Our Systemic Drift to Collapse

Thus do the lazy complacent passengers drift inexorably toward the cataracts of collapse just ahead.
The boat ride down to the waterfall of systemic collapse is not dramatic, it’s lazy drifting: a lazy complacency that doing more of what worked in the past will work again, and an equally lazy disregard for how far the system has drifted from the point when things actually worked.
In my analysis, decoherence refers to the loss of systemic coherence between narratives, values, processes and systems. Simply put, stuff no longer works and it no longer makes sense, but we’ve lost sight of this disconnect because the systemic drift has been so gradual that the memory of a time when things actually worked has been eroded to the point of total loss.
What remains is a limbic tropism to keep doing more of what’s failed spectacularly because it once worked and therefore should work. In other words, our system has lost the ability to adapt to changing circumstances; the only menu of responses to a novel challenge is the same old menu of policies designed 50 or 75 years ago.
Our system’s policy response mirror’s Hollywood’s reliance on old franchises. Every comic book superhero has been mined to exhaustion, and Disney continues sinking deeper shafts to extract the last dregs of “value” from the 43-year old Star Wars franchise.
Systemic drift has three dynamics:
1. Systems that evolved to function in a specific socio-political-economic context 50 or 75 years ago continued adding complexity and cost because debt-based funding was available, not because they were becoming more efficient or effective.
There hasn’t been any fiscal discipline anywhere in the system for decades. Debt-serfs can always “save themselves” by borrowing more and refinancing their old debt. The possibility that there is an end-game to this artifice is discounted; a collapse in debt when we can print as much money as we want is “impossible.”
2. The socio-political-economic context has changed and so the status quo systems are mal-adapted, i.e. obsolete, but all the entrenched interests are so wedded to preserving everything as-is that the system can only respond incoherently: doing more of what’s failed spectacularly.
3. Systemic drifts occur so slowly that we aren’t even aware of the loss of coherence unless we compare the current system to a previous set point or look at it from the perspective of starting from scratch: what would the most sustainable, most efficient and productive system look like if we designed it from scratch?
It certainly wouldn’t be the system we have now, but those benefiting from the current system will never allow any real change lest their feeding trough receive less slop.
One common-sense set point is the number of hours of labor required to buy X: a car, groceries, a college education, a house, healthcare insurance, etc. As the chart below illustrates, by this set-point the vast majority of households have lost significant ground in the past 35 years.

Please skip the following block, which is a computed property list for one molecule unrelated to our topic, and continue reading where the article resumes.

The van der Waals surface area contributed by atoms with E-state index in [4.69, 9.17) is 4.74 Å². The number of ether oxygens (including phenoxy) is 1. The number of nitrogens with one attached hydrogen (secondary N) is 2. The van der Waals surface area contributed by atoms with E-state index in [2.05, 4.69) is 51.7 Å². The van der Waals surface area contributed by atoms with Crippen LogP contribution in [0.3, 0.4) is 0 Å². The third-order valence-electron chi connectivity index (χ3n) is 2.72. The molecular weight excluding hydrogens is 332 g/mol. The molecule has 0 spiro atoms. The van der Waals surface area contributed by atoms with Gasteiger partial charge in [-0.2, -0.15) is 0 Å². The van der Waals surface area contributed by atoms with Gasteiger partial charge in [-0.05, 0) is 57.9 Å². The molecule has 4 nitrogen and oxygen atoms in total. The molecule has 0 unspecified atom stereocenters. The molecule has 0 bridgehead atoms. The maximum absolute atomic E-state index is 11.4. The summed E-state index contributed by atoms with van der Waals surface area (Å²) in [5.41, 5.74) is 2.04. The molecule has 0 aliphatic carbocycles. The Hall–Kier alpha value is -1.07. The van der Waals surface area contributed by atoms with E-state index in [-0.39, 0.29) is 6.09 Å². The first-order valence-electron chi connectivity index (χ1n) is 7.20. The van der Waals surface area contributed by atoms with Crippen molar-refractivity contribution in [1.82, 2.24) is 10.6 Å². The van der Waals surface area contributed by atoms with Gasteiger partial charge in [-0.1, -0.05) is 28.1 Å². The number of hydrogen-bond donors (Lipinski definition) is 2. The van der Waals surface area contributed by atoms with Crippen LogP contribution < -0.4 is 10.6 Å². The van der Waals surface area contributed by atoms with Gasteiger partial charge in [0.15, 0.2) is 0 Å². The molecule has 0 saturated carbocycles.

A second common-sense set point is the durability of everyday appliances and tools. I’ve often noted the collapse of durability in household appliances. Quality of goods and services is in decline across the board, with few exceptions.
As my friend GFB has observed, the top 5% who design and market the garbage goods and services to the bottom 95% don’t have to actually use the garbage goods and services they shove on everyone below them. Happily detached from the garbage they generate by their high wages and wealth, they plan their escape from the decoherence they’ve profited so mightily from pushing.
A third common-sense set point is institutional competence and transparency. Major institutions simply don’t function effectively or efficiently, and they are impervious to reforms or demands for improvement. The default is now poor service and sky-high prices, self-serving insiders, and obfuscation and denial rather than transparency.
The system’s narratives, values and processes no longer align. The grandiose claims that characterize our narratives do not manifest in the values and processes of our institutions. Rather than expose the system’s profound decoherence, every effort is poured into changing the metrics to protect entrenched interests and promote a derealizing propaganda that not only is everything going great, ours is the best system in the known Universe.
Thus do the lazy complacent passengers drift inexorably toward the cataracts of collapse just ahead. The noise of the falls is being masked by the chaotic din of oh-so-carefully edited social media and other screen-based media, and so the coming collapse remains “impossible” and “unexpected.”
Recent Podcasts:
Money and Work Unchained $6.95 (Kindle), $15 (print) Read the first section for free (PDF).

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